One-shot review “Probe Droid Problem” by Chris Eliopoulos and Jordie Bellaire – Count on these two to deliver the cuteness time and time again. Their latest one-shot, following on the heels of a tale where BB-8 was basically a cupid in Poe Dameron #1 and a Kenny Baker tribute in Star Wars #25, tells a tale about one of Darth Maul’s probe droids when he releases them on Tatooine during the events of The Phantom Menace. It’s a little confusing, but it’s a quick, simple story of finding friendship in the unlikeliest of places. These things are so inoffensive it’s hard to feel either way about their continued inclusion but I’ll always be glad to check the next one out.
Here are a few other things:
- Maul’s first foray into comics was the final arc to his The Clone Wars story, brought to life in 4 action-packed issues called Son of Dathomir. As enjoyable as the issues were, the series pretty much ends in the exact same place it started but with even more questions than answers, so thankfully Rebels is setting Maul on a much more interesting course: an encounter with Old Ben Kenobi on Tatooine! The current season of Rebels, and therefore said confrontation between old foes, will come to a end before this comic series even gets to its third issue.
- One of my favorite Legends novels was Darth Maul: Shadow Hunter and its overall tale has some slight similarities with the overall tale of this comic series: both involve Maul hunting a Jedi Padawan sometime before TPM as he must prove himself worthy of continuing in Sidious’ plans without inadvertently revealing their presence due to his brash and impulsive actions. If you really want more Maul in your life, definitely go out and get the novel, canon or not it’s worth a read for sure. And while I can’t recommend it as much as Shadow Hunter, I would say Maul: Lockdown might be down your alley too if you want the purely feral version of Maul quenching his bloodlust in a rather dark, grimy, and bloody prison-set beat down.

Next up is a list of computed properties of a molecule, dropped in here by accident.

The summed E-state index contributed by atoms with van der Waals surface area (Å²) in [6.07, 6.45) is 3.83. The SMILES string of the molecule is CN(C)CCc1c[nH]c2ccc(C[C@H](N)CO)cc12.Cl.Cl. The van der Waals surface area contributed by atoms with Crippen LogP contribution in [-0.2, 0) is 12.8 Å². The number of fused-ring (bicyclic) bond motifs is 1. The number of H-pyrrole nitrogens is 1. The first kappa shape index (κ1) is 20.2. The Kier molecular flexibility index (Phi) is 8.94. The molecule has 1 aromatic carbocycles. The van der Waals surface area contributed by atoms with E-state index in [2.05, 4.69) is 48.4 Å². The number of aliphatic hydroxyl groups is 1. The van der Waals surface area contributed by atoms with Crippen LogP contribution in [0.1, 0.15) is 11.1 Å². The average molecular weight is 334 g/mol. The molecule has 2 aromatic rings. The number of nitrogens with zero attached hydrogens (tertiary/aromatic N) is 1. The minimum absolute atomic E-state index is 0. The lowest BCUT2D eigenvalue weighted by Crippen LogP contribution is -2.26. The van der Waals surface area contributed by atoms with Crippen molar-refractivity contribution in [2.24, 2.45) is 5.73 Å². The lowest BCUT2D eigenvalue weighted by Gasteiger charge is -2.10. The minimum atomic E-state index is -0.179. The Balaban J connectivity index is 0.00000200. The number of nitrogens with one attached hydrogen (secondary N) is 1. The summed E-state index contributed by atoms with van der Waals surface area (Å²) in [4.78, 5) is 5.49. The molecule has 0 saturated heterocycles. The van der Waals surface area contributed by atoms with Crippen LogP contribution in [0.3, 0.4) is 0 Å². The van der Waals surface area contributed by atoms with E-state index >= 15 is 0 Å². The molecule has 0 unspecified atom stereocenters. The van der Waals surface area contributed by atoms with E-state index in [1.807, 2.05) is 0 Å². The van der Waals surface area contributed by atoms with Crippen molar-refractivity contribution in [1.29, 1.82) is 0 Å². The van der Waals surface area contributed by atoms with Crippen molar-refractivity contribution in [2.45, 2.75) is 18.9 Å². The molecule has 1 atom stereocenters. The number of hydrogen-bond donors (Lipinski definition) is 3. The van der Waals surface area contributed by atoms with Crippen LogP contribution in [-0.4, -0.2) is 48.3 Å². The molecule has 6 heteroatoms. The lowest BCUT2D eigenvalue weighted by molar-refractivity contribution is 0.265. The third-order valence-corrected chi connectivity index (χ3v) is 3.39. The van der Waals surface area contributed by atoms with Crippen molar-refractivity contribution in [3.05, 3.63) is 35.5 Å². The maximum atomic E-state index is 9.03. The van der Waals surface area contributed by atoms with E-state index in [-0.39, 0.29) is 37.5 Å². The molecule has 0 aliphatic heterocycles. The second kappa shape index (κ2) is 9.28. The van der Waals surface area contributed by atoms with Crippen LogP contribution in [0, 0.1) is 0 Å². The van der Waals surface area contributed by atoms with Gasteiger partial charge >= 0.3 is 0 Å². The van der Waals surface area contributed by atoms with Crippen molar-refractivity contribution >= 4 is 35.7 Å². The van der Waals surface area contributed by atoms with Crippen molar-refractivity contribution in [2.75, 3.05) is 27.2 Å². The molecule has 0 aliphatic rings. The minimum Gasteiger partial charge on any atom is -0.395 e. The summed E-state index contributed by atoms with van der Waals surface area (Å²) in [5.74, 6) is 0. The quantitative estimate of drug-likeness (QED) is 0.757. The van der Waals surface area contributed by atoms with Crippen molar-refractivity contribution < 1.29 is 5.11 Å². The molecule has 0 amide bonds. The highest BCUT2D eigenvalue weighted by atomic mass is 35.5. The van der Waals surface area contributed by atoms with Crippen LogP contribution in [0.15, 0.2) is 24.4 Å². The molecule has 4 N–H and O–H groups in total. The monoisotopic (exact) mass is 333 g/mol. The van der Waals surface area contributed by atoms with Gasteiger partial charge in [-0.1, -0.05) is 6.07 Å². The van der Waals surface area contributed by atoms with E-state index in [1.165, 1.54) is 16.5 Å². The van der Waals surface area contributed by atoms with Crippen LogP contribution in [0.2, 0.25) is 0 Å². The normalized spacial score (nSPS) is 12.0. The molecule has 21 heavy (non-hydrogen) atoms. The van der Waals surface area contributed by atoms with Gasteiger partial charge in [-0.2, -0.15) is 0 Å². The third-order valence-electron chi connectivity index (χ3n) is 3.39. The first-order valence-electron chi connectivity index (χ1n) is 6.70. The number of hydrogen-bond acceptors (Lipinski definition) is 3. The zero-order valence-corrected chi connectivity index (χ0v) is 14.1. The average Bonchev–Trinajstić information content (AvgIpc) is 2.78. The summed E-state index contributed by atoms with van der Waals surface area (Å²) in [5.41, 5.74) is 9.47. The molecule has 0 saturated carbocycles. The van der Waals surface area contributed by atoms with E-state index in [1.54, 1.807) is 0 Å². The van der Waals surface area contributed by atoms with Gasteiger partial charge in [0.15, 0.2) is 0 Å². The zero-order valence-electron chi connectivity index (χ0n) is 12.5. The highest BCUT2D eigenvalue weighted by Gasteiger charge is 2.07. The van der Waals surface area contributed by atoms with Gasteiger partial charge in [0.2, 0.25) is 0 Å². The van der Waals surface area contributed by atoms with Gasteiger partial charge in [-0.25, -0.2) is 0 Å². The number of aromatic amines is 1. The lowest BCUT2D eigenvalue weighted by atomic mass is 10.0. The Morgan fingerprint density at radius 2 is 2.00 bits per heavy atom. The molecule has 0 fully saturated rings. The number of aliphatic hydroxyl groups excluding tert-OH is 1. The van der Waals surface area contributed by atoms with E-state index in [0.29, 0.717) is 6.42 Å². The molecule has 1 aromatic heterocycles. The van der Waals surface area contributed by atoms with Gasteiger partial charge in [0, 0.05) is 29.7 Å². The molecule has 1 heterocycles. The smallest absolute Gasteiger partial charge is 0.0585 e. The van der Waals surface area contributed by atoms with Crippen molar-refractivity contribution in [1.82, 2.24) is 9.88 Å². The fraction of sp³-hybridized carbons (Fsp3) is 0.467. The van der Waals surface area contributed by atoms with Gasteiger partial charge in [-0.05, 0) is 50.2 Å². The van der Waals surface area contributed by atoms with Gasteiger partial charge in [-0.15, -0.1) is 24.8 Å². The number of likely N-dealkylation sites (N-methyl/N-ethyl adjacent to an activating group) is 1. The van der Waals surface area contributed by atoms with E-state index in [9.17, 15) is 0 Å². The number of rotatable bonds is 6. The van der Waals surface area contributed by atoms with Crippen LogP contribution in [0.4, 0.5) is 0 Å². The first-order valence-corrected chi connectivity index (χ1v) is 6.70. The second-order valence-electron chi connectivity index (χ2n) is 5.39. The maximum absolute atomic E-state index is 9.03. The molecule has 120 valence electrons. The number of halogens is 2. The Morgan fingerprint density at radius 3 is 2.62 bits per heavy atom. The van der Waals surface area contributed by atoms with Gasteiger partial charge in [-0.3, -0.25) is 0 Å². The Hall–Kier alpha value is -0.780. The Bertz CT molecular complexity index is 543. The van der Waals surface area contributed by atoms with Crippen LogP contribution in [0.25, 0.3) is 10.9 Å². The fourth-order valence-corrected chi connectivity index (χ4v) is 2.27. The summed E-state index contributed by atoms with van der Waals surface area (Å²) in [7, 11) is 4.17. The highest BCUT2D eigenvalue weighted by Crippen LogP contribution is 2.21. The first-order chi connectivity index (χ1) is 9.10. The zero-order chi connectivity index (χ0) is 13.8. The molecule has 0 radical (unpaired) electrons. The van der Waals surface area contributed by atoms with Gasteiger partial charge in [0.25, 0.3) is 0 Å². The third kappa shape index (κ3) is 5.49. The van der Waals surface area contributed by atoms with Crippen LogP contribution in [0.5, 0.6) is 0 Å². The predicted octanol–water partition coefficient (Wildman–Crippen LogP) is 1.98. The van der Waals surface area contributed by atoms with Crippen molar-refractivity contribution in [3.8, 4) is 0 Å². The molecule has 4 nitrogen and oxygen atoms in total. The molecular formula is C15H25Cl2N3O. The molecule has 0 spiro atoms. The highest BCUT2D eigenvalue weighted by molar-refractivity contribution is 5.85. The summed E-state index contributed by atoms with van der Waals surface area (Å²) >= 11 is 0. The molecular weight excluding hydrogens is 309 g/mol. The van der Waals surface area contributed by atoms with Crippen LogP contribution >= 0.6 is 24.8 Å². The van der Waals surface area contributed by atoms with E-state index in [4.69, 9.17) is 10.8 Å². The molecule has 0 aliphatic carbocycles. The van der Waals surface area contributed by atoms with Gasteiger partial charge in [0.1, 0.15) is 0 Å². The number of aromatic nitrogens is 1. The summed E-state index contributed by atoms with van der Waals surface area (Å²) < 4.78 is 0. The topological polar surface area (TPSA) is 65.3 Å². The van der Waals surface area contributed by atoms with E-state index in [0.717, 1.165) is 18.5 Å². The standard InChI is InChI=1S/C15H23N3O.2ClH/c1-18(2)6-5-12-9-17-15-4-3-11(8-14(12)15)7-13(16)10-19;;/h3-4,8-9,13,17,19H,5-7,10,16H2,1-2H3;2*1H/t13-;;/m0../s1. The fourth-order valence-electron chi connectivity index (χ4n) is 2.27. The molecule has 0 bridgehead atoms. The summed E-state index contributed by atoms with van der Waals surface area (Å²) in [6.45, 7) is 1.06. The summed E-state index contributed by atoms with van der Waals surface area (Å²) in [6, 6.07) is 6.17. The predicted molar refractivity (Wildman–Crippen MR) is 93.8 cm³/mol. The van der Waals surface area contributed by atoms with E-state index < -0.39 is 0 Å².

- It seems the planet where the rathtars are in the opening moments of this issue was first introduced in the story expanding levels of the LEGO The Force Awakens video game.
Will the potential of this series reveal itself to the readers somewhere down the the 5-issue line? Let’s hope so, as Darth Maul #1 doesn’t quite ignite just yet, but it sure looks good at least.
+ The potential waiting to be uncovered
+ Art really fits the story’s tone well
– Compelling Maul doesn’t show up yet
Aphra (#1-6) | And the Enormous Profit (#9-13) | Remastered (#14-19) | Annual: #1
The Screaming Citadel (crossover of Doctor Aphra and Star Wars on-goings)
Black Squadron (#1-3) | Lockdown (#4-6) | The Gathering Storm (#7-13) | Legend Lost (#14 – 16) | War Stories (#17-19) | Legend Found (#20-25)
Darth Vader: Dark Lord of the Sith
The Chosen One (#1-6) | The Dying Light (#7-10) | The Rule of Five (#11-12)
Vader (#1-6) | Shadows and Secrets (#7-12) | The Shu-Torun War (#16-19) | End of Games (#20-25) | Annual: #1
Vader Down (crossover of Star Wars and Darth Vader on-goings)
Skywalker Strikes (#1-6) | Old Ben’s Journals | Showdown on the Smuggler’s Moon (#8-12) | Rebel Jail (#16-19) | The Last Flight of the Harbinger (#21-25) | Yoda’s Secret War (#26-30) | Out Among the Stars (#33-37) | Ashes of Jedha (#38-43) | Annual: #1 | #2 | #3
The Last Padawan (#1-6) | First Blood (#7-12)
Jedi of the Republic – Mace Windu (miniseries)
Captain Phasma (miniseries)
Darth Maul (miniseries)
Han Solo (miniseries)
Rogue One (adaptation)
Obi-Wan & Anakin (miniseries)
Shattered Empire (miniseries)
Princess Leia (miniseries)